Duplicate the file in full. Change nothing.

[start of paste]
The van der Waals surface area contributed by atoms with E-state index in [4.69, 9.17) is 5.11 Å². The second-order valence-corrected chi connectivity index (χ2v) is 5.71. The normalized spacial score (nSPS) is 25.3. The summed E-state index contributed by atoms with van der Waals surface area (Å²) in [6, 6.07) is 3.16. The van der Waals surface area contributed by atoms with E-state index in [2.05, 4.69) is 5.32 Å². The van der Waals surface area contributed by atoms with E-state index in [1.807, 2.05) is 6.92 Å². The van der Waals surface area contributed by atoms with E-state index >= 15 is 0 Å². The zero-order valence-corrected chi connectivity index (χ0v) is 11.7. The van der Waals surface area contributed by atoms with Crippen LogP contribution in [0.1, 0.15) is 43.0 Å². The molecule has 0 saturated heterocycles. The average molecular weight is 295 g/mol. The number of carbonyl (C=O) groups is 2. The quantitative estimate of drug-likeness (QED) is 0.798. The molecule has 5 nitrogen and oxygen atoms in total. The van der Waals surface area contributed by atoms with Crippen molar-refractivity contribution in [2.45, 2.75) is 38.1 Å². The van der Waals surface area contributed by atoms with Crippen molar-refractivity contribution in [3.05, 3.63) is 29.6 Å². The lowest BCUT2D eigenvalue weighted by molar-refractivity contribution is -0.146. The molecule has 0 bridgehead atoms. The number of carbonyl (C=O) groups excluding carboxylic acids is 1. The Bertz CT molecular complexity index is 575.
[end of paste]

The van der Waals surface area contributed by atoms with E-state index in [4.69, 9.17) is 5.11 Å². The second-order valence-corrected chi connectivity index (χ2v) is 5.71. The normalized spacial score (nSPS) is 25.3. The summed E-state index contributed by atoms with van der Waals surface area (Å²) in [6, 6.07) is 3.16. The van der Waals surface area contributed by atoms with E-state index in [2.05, 4.69) is 5.32 Å². The van der Waals surface area contributed by atoms with E-state index in [1.807, 2.05) is 6.92 Å². The van der Waals surface area contributed by atoms with E-state index >= 15 is 0 Å². The zero-order valence-corrected chi connectivity index (χ0v) is 11.7. The van der Waals surface area contributed by atoms with Crippen LogP contribution in [0.1, 0.15) is 43.0 Å². The molecule has 0 saturated heterocycles. The average molecular weight is 295 g/mol. The number of carbonyl (C=O) groups is 2. The quantitative estimate of drug-likeness (QED) is 0.798. The molecule has 5 nitrogen and oxygen atoms in total. The van der Waals surface area contributed by atoms with Crippen molar-refractivity contribution in [2.45, 2.75) is 38.1 Å². The van der Waals surface area contributed by atoms with Crippen molar-refractivity contribution in [3.05, 3.63) is 29.6 Å². The lowest BCUT2D eigenvalue weighted by molar-refractivity contribution is -0.146. The molecule has 0 bridgehead atoms. The number of carbonyl (C=O) groups excluding carboxylic acids is 1. The Bertz CT molecular complexity index is 575.